More happens in Rawhead Rex than in many novels I’ve read, and Barker still makes time to open with an extended introduction. Technically, starting a story with exposition is a big no-no, but there are exceptions to every rule. The start-with-action rule has more to do with our current society’s collective short attention span, anyway.

Character development in Rawhead Rex is bare-bones basic. Barker often leads with the worst traits of his human characters. Reverend Coot lives up to his surname, Detective Sergeant Gissing is a pedophile, Declan Ewan enjoys murder and monster golden showers. The humans tend to do stupid, inexplicable things. Why does Denny Nicholson charge the barn instead of calling the police? Why do Ron Milton and his family decide to take a Sunday morning drive when there’s a bloodthirsty beast on the loose? Who knows? Logic isn’t this story’s strong point. Description is, and Barker pours it on.

That said, Rawhead Rex has its own form of logic. Bullets don’t kill Rawhead, because Rawhead doesn’t know that bullets can kill him, but a small rock is enough to bring him to his knees. Barker’s vivid description of Rawhead makes it believable that there are those who would worship him as a God. He also seems to be able to dominate certain human beings with his will, an ability that is never explained.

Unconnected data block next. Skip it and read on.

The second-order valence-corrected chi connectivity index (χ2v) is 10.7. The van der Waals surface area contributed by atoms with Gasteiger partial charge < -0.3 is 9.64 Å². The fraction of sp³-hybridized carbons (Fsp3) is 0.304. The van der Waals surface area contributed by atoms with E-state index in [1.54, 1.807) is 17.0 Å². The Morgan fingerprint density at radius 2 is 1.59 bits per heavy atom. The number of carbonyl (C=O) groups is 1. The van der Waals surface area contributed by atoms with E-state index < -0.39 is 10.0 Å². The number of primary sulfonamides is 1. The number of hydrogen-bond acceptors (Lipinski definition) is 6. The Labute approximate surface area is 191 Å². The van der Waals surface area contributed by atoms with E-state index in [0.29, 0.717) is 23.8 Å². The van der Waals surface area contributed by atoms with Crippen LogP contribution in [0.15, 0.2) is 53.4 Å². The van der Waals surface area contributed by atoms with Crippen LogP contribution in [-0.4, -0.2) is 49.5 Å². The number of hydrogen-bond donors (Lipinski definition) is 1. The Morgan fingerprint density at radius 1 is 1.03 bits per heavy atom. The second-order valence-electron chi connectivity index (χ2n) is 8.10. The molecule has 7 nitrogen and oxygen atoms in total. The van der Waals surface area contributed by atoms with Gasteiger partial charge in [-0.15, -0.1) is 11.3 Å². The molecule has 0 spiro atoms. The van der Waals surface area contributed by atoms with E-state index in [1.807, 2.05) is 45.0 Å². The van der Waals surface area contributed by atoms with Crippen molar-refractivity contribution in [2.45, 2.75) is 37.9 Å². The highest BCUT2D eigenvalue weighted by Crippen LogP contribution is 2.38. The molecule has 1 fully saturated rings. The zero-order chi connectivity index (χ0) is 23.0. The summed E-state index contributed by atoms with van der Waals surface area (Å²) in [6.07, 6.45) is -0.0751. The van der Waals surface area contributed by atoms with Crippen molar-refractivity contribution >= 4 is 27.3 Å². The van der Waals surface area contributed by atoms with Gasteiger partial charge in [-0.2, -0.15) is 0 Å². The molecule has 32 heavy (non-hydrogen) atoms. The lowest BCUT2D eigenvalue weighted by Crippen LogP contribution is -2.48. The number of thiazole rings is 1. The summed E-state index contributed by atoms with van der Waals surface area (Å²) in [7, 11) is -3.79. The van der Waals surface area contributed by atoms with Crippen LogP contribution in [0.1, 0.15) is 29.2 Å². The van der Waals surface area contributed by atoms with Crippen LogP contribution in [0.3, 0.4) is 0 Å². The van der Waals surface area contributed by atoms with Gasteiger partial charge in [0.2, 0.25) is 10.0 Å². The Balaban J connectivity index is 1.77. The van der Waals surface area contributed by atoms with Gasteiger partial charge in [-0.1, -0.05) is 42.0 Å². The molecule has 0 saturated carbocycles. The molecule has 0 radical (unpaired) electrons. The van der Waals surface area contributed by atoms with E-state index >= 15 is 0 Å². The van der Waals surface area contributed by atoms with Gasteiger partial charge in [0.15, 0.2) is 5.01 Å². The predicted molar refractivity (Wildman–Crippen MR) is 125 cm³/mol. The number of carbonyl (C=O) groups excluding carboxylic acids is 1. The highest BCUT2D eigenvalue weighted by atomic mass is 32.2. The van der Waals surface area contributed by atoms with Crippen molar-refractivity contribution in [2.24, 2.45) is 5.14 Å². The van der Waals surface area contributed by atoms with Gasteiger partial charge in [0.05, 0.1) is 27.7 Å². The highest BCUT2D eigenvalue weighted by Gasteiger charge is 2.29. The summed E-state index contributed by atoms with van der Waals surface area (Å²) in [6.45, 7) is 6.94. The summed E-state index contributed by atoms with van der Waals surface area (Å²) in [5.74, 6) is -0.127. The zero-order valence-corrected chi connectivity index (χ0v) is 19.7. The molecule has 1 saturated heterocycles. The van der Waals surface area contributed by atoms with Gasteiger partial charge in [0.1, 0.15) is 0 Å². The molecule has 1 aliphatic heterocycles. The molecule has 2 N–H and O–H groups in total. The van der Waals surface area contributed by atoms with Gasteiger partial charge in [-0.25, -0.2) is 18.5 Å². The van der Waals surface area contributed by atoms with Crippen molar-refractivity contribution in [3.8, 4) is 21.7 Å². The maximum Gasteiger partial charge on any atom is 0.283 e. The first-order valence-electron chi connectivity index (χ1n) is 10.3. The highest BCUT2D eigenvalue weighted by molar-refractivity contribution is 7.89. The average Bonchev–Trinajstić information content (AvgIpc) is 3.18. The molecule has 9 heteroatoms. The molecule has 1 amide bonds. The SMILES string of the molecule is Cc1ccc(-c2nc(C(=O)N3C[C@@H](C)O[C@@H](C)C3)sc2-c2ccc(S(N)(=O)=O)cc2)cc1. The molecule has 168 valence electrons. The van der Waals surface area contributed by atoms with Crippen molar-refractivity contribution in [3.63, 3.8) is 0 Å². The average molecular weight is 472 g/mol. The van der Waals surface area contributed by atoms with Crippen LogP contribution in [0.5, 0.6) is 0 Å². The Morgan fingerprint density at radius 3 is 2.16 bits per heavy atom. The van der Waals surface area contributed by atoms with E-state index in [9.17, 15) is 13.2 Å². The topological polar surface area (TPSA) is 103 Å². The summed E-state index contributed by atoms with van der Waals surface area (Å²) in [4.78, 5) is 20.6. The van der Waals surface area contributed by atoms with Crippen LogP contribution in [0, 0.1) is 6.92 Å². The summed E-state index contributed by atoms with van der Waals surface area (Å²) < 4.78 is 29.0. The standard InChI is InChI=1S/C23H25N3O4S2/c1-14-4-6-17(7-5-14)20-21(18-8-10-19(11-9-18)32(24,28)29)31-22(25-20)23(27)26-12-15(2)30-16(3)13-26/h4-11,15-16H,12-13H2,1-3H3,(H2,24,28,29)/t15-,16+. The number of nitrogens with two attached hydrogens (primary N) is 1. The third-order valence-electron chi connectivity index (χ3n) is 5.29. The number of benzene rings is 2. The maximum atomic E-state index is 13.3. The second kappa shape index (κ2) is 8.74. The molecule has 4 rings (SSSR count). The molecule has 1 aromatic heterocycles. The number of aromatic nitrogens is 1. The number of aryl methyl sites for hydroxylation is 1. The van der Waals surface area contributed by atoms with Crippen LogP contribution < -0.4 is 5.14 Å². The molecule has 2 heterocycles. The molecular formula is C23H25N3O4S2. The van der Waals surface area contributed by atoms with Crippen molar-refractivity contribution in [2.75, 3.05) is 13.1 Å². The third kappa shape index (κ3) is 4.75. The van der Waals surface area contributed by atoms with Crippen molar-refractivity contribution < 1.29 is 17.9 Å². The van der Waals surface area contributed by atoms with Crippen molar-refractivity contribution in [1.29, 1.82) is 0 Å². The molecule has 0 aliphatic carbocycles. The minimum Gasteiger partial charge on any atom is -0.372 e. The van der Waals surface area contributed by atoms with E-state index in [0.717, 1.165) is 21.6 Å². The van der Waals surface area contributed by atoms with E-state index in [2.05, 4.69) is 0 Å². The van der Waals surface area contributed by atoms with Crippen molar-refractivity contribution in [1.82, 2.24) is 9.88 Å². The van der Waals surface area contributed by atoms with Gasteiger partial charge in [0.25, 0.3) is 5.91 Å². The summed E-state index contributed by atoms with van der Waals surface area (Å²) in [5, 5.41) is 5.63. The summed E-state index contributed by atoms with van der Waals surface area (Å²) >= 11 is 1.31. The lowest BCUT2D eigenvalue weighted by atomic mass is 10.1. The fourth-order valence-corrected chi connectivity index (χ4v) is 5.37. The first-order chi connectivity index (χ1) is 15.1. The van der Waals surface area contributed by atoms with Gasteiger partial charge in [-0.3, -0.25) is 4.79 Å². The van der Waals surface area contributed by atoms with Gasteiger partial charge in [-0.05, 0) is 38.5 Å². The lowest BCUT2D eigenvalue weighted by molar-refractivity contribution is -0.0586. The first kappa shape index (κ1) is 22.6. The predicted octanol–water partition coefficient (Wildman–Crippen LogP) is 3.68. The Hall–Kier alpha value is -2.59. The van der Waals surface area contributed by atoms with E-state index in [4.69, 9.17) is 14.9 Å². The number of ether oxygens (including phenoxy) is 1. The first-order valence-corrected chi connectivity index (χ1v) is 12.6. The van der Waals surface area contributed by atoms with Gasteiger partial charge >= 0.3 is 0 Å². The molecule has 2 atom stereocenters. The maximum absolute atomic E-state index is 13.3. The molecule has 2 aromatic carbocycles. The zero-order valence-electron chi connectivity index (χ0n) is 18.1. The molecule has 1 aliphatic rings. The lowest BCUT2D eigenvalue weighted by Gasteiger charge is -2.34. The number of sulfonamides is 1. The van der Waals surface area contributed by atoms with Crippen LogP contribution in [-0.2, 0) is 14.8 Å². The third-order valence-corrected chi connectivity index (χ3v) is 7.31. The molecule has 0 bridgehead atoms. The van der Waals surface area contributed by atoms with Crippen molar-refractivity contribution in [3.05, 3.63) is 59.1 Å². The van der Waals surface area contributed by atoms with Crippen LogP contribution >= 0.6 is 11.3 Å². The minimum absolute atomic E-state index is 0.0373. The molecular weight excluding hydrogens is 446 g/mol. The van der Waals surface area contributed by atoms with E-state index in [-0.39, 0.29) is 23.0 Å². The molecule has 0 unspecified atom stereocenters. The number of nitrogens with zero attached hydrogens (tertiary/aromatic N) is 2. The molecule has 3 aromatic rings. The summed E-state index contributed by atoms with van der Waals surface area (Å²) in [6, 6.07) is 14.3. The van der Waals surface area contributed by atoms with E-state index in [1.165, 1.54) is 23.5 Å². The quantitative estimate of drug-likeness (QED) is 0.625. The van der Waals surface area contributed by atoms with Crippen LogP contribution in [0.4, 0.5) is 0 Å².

Rawhead Rex doesn’t have a protagonist, unless you count Rawhead himself. The point-of-view of this story bounces around like a ping-pong ball. Alternating point-of-view has fallen out of style in writing circles – another writing rule – but make a list of the authors who use this technique and then tell me if it’s a stupid rule.

<Rant> I once had a short story rejected because it was written in alternating points-of-view; I had another rejected because it was told in first person present, and genre fiction isn’t written in first person present. I eventually sold both stories. From my time reading slush I have learned that markets who are extreme sticklers for such rules are often less than professional, and you don’t want to be published there anyway. Which is not to say that you shouldn’t follow the writers’ guidelines. Because you should! </End Rant>.

Clive Barker has had a long and successful writing career, but I’ve never read anything of his that matched the freakish energy of The Books of Blood. It’s a shame this collection is out-of-print, but short stories aren’t considered to be commercially viable anymore. Thus, Rawhead is gone but not forgotten. The King is dead; long live the King.

 

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3 thoughts on “The King is Dead, Long Live the King: Clive Barker’s Rawhead Rex”